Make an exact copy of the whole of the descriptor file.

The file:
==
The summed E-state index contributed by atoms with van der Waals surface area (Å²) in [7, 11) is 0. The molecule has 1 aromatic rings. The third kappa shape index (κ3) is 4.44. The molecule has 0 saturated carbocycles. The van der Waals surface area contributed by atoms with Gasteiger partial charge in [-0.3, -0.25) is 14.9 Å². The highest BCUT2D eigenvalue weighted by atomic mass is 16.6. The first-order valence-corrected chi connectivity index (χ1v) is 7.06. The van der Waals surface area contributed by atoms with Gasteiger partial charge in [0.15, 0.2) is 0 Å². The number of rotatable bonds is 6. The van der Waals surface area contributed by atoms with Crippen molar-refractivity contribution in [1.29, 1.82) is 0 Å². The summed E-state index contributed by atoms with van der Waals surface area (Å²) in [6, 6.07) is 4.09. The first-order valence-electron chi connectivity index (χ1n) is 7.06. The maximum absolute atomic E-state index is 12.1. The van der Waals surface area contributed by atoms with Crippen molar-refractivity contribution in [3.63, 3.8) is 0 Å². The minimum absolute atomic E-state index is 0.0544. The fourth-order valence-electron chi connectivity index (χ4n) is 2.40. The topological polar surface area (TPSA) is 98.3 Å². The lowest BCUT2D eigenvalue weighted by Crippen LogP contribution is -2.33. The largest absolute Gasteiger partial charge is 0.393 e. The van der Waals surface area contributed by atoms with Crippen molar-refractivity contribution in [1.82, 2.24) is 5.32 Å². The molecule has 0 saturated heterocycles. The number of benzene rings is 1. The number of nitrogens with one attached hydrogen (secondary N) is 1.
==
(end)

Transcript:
The summed E-state index contributed by atoms with van der Waals surface area (Å²) in [7, 11) is 0. The molecule has 1 aromatic rings. The third kappa shape index (κ3) is 4.44. The molecule has 0 saturated carbocycles. The van der Waals surface area contributed by atoms with Gasteiger partial charge in [-0.3, -0.25) is 14.9 Å². The highest BCUT2D eigenvalue weighted by atomic mass is 16.6. The first-order valence-corrected chi connectivity index (χ1v) is 7.06. The van der Waals surface area contributed by atoms with Gasteiger partial charge in [0.15, 0.2) is 0 Å². The number of rotatable bonds is 6. The van der Waals surface area contributed by atoms with Crippen molar-refractivity contribution in [1.29, 1.82) is 0 Å². The summed E-state index contributed by atoms with van der Waals surface area (Å²) in [6, 6.07) is 4.09. The first-order valence-electron chi connectivity index (χ1n) is 7.06. The maximum absolute atomic E-state index is 12.1. The van der Waals surface area contributed by atoms with Crippen molar-refractivity contribution in [3.63, 3.8) is 0 Å². The minimum absolute atomic E-state index is 0.0544. The fourth-order valence-electron chi connectivity index (χ4n) is 2.40. The topological polar surface area (TPSA) is 98.3 Å². The lowest BCUT2D eigenvalue weighted by Crippen LogP contribution is -2.33. The largest absolute Gasteiger partial charge is 0.393 e. The van der Waals surface area contributed by atoms with Crippen molar-refractivity contribution in [1.82, 2.24) is 5.32 Å². The molecule has 0 saturated heterocycles. The number of benzene rings is 1. The number of nitrogens with one attached hydrogen (secondary N) is 1.